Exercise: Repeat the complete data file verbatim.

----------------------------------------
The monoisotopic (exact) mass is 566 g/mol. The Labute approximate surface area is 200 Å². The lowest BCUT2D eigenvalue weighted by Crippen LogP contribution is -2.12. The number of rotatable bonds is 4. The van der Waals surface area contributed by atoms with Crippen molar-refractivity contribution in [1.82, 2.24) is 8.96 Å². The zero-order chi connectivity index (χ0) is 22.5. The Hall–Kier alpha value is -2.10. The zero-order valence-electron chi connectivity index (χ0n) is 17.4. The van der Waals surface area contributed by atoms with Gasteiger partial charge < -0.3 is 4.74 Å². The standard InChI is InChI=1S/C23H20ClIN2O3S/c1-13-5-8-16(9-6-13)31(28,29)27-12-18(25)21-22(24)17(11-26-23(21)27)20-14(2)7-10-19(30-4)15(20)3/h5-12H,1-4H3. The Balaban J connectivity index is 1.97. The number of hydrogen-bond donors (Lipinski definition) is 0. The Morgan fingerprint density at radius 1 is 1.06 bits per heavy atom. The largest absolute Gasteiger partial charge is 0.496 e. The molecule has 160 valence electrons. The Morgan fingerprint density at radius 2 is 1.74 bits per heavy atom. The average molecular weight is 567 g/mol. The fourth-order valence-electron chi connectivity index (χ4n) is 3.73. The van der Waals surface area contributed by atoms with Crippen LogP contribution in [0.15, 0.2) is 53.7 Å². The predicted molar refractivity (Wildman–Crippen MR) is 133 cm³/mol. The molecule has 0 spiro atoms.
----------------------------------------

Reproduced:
The monoisotopic (exact) mass is 566 g/mol. The Labute approximate surface area is 200 Å². The lowest BCUT2D eigenvalue weighted by Crippen LogP contribution is -2.12. The number of rotatable bonds is 4. The van der Waals surface area contributed by atoms with Crippen molar-refractivity contribution in [1.82, 2.24) is 8.96 Å². The zero-order chi connectivity index (χ0) is 22.5. The Hall–Kier alpha value is -2.10. The zero-order valence-electron chi connectivity index (χ0n) is 17.4. The van der Waals surface area contributed by atoms with Gasteiger partial charge < -0.3 is 4.74 Å². The standard InChI is InChI=1S/C23H20ClIN2O3S/c1-13-5-8-16(9-6-13)31(28,29)27-12-18(25)21-22(24)17(11-26-23(21)27)20-14(2)7-10-19(30-4)15(20)3/h5-12H,1-4H3. The Balaban J connectivity index is 1.97. The number of hydrogen-bond donors (Lipinski definition) is 0. The Morgan fingerprint density at radius 1 is 1.06 bits per heavy atom. The largest absolute Gasteiger partial charge is 0.496 e. The molecule has 160 valence electrons. The Morgan fingerprint density at radius 2 is 1.74 bits per heavy atom. The average molecular weight is 567 g/mol. The fourth-order valence-electron chi connectivity index (χ4n) is 3.73. The van der Waals surface area contributed by atoms with Crippen LogP contribution in [0.15, 0.2) is 53.7 Å². The predicted molar refractivity (Wildman–Crippen MR) is 133 cm³/mol. The molecule has 0 spiro atoms.